Wednesday, December 17, 2014

Getting the good news out

Being a public information officer isn't necessarily all about rushing to get out the latest life-saving information. Sometimes, it's about building the relationship with the community. Showing how our first responders give freely of themselves to help their communities.

When I worked my first job in the Mid-Atlantic chapter of the Make-A-Wish foundation, we were called routinely by assignment editors. Yes, the media does want to cover the hard-hitting stories of the day, but they also understand that human interest stories connect with their readers, listeners and viewers. 
Members of the Tallahassee FD shopping with underprivileged kids...
So, when I hear the story about Tallahassee firefighters hosting their annual Shop With A Firefighter event to benefit underprivileged children, I know it was the result of a smart PIO reaching out to his or her contacts in the media to make this happen.

Pinellas County's Ride and Run with the Stars event
Or, when I see news about the Pinellas County Sheriff's office holding their 21st Annual Ride and Run with the Stars event, that raises money for buying gifts and food for deserving families, I know it's the result of some hard work and determination from the public information staff at that office.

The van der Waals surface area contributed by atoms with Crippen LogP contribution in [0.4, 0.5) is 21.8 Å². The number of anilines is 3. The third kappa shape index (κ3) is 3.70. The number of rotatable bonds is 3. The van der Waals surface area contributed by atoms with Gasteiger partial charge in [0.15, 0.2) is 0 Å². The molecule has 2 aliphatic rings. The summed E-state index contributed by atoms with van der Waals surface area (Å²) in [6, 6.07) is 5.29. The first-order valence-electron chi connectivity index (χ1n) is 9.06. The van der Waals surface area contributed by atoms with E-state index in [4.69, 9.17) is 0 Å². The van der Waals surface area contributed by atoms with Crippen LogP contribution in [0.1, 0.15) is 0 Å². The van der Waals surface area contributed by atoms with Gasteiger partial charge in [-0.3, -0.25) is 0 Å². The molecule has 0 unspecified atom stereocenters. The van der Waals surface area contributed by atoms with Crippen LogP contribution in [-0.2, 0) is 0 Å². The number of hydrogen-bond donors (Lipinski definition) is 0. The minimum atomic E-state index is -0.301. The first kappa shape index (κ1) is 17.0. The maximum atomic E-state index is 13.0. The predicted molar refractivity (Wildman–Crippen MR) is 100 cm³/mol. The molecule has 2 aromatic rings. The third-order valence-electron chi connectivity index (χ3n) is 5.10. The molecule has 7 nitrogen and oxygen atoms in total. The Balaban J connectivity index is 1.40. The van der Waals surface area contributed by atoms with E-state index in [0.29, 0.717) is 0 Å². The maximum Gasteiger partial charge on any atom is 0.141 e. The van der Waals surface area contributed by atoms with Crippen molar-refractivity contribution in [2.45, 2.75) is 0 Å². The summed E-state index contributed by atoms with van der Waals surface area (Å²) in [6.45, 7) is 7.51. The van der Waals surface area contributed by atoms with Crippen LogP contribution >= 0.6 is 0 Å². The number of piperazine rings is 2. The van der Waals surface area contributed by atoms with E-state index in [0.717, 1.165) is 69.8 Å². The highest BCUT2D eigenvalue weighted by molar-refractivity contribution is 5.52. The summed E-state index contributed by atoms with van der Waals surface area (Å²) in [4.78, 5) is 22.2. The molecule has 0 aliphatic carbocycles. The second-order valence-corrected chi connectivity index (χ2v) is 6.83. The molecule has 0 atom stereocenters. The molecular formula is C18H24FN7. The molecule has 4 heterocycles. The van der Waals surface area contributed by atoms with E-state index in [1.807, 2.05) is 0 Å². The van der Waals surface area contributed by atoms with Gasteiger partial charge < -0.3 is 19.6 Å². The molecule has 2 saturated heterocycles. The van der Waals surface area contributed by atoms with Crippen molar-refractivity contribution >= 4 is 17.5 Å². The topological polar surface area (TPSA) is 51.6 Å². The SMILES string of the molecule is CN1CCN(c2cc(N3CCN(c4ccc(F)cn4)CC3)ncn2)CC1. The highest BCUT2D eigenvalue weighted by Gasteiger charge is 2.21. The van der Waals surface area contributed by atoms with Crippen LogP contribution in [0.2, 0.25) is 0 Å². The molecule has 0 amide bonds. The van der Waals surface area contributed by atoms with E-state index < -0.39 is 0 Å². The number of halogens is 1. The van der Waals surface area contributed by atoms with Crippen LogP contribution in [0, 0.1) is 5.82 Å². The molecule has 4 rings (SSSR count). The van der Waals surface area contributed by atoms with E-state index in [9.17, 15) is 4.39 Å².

Or, when I heard about the Secret Santa who has been giving money to people in Kansas City, I knew I had to share it here.  For several years now, a wealthy businessman has been giving cash to down on their luck people during the holiday season, hoping to bring some happiness to their lives. This year, he enlisted the help of the Jackson County Sheriff's Department deputies in distributing the funds. 

Knowing that the relationship between law enforcement officers and the community has been strained in the state of Missouri, his thought was to let the officers be the bearers of good news this year. And, as CBS News' Steve Hartman found out, the reaction from the public was overwhelming.

I have seen this story a few times now, and for some reason, I still find my eyes leaking a bit every time I watch the story.

In this case, the story was good enough to draw national attention. And, when you think about it, that's exactly what it deserved.

So, as we find ourselves deeper in the holiday season, it's important to remember to keep our eyes open for stories such as these. The small acts of kindness that seem small or insignificant can help portray your agency in a good light as a community partner, and will build good will with your local media outlets, making for a very happy holiday.

Tom Iovino, Public Information Specialist
Pinellas County, Florida

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